For many it is finally time to return to the office after over a year of uncertainty and remote connection. According to a Worker Preferences survey from JLL, a strong majority of employees are looking for a blend of in-person and remote work, with around three days a week in the office.
The Hybrid Workplace
So, how do you make a seamless transition into the post-pandemic world of employment? Here are a few tips for making a hybrid workplace… work:
Being available to employees — intentionally, physically and digitally — is a pivotal part of the process. Allow employees to schedule “in person” time, offering a range of options for meeting in the office, on the phone, or through video-conferencing. Being available also means being open and transparent, acknowledging challenges and explaining the organization’s plans in detail. Above all else, offer equal one-on-one communication opportunities to every employee.
When it comes to next steps in the hybrid workplace, employees want to feel like they’re “in the know.” Lack of communication from up above can lead to uncertainty, anxiety and even employee burnout. By sharing information (remember: any news is better than no news, even if it’s bad news), setting clear expectations, and explaining new policies, you can ensure employees are armed with everything they need to seamlessly transition into this new phase in their employment. Remember to include visuals – not only will it better draw their attention but will help it be easier to understand. Consider adding workplace signage for places where mask use is required, posters reminding to wash your hands, vaccine availability, etc.
If you find yourself at the drawing board to draft up a useful collection of information for employees, you can turn to toolkits and best practices from industry resource providers like SHRM or Workplace.
Even if the majority of your employees are still working from home, it’s essential to facilitate and promote a culture of proximity and inclusion. Continue to re-communicate your organization's “why’s,” shared values and purpose. Create engaging conversations around the big picture goals and vision for what comes next. Ensure each employee knows what their unique role is and how it strengthens those collective goals. It’s possible to make people feel more included when you recognize their contributions publicly, remain visible and accountable as an employer, and keep checking in to encourage continued collaboration.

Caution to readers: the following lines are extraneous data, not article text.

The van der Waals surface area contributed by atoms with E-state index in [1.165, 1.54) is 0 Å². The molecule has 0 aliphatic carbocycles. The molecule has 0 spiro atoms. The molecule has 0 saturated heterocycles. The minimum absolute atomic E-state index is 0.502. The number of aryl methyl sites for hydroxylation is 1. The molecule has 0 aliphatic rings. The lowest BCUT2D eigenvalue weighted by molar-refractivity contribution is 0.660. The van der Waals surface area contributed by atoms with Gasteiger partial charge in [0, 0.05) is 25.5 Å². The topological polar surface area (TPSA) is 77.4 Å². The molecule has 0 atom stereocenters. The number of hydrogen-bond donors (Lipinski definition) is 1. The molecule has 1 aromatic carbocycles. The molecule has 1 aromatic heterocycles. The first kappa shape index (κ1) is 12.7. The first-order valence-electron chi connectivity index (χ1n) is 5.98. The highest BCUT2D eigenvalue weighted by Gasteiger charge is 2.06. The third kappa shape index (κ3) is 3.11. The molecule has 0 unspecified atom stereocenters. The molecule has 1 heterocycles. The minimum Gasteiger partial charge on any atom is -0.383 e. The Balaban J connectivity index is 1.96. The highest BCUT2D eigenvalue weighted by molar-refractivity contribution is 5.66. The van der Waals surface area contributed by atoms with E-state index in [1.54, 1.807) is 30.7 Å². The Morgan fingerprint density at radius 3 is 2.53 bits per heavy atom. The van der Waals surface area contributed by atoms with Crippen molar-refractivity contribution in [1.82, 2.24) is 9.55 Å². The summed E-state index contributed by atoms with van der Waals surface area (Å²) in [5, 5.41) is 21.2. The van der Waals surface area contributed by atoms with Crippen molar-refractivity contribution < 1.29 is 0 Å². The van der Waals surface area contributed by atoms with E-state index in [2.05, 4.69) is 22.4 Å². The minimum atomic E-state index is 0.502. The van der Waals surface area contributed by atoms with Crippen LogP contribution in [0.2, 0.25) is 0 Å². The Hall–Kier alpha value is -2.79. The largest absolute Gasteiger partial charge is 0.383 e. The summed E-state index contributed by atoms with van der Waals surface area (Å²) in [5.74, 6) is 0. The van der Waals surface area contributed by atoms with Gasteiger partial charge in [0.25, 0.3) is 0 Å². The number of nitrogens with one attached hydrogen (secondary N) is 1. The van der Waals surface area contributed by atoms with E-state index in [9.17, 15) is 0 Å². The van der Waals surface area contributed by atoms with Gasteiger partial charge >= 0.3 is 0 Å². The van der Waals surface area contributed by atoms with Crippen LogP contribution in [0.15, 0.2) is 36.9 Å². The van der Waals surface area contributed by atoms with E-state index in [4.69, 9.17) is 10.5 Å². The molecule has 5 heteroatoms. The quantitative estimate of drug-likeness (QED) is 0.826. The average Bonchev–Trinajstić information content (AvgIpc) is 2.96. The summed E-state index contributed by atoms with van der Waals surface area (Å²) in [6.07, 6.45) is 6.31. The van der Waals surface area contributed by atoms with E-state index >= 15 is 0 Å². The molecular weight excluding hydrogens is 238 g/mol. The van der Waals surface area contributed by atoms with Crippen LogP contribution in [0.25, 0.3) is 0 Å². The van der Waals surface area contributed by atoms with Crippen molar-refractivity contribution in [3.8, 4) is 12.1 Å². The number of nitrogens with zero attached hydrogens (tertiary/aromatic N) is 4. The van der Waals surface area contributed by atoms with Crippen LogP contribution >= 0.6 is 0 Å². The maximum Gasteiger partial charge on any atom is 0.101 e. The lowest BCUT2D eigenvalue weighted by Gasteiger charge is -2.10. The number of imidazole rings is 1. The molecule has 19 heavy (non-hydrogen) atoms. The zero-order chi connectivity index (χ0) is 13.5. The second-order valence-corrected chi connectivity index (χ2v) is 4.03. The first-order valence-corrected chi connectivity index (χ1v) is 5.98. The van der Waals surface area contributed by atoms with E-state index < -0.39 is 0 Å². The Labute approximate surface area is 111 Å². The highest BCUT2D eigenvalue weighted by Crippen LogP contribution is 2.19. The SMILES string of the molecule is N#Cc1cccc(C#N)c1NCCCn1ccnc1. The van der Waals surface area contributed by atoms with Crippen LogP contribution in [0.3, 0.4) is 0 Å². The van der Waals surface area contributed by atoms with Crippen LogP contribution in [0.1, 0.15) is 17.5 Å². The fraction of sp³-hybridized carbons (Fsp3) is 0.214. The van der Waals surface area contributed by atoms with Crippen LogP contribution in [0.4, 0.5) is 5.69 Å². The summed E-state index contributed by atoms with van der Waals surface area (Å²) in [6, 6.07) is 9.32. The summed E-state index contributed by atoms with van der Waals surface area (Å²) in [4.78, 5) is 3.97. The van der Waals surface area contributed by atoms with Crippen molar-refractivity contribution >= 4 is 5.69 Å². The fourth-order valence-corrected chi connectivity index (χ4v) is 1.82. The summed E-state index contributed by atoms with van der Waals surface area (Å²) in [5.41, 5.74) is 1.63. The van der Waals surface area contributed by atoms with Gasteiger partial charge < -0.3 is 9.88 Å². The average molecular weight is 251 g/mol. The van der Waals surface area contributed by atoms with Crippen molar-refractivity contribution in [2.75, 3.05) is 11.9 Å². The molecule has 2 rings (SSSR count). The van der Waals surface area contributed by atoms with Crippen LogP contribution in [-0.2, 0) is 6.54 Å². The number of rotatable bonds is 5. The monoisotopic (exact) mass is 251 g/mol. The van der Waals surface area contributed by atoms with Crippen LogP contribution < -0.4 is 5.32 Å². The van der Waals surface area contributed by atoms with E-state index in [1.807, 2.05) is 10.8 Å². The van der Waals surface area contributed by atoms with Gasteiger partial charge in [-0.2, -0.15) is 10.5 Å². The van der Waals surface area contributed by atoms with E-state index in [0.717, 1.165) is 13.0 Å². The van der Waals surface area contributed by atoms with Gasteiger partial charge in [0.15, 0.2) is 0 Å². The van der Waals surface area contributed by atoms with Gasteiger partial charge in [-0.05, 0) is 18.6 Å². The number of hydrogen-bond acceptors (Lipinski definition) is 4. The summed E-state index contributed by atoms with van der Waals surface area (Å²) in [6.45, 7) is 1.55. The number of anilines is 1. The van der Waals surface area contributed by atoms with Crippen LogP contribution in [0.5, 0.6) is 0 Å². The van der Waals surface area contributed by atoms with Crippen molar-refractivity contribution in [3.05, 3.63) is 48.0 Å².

Fairness in the hybrid workplace means the proposed outcome is equally beneficial for employees, managers and the organization as a whole. By evaluating which new work norms are working well and which need improvement, you can continuously tap the pulse of the organization, adapting and making changes as you go.
Additionally, ensure that employees have the same access to information regardless of where they are. It should be just as simple for a remote employee to access vital resources as it is for an in-office employee to get the same information. Set each employee up for success by giving them the tools they need to be productive and be as visible and available to your remote employees as you are to the ones who are physically in the office.
Remember to Communicate!
Communication is the most crucial constant to keeping your employees connected and engaged. They want to remain “in the loop” about your plans, expectations and changes. So, even if you don’t have all the answers just yet, provide updates often.
For more tips on how to communicate a return to the office, check out our previous blog.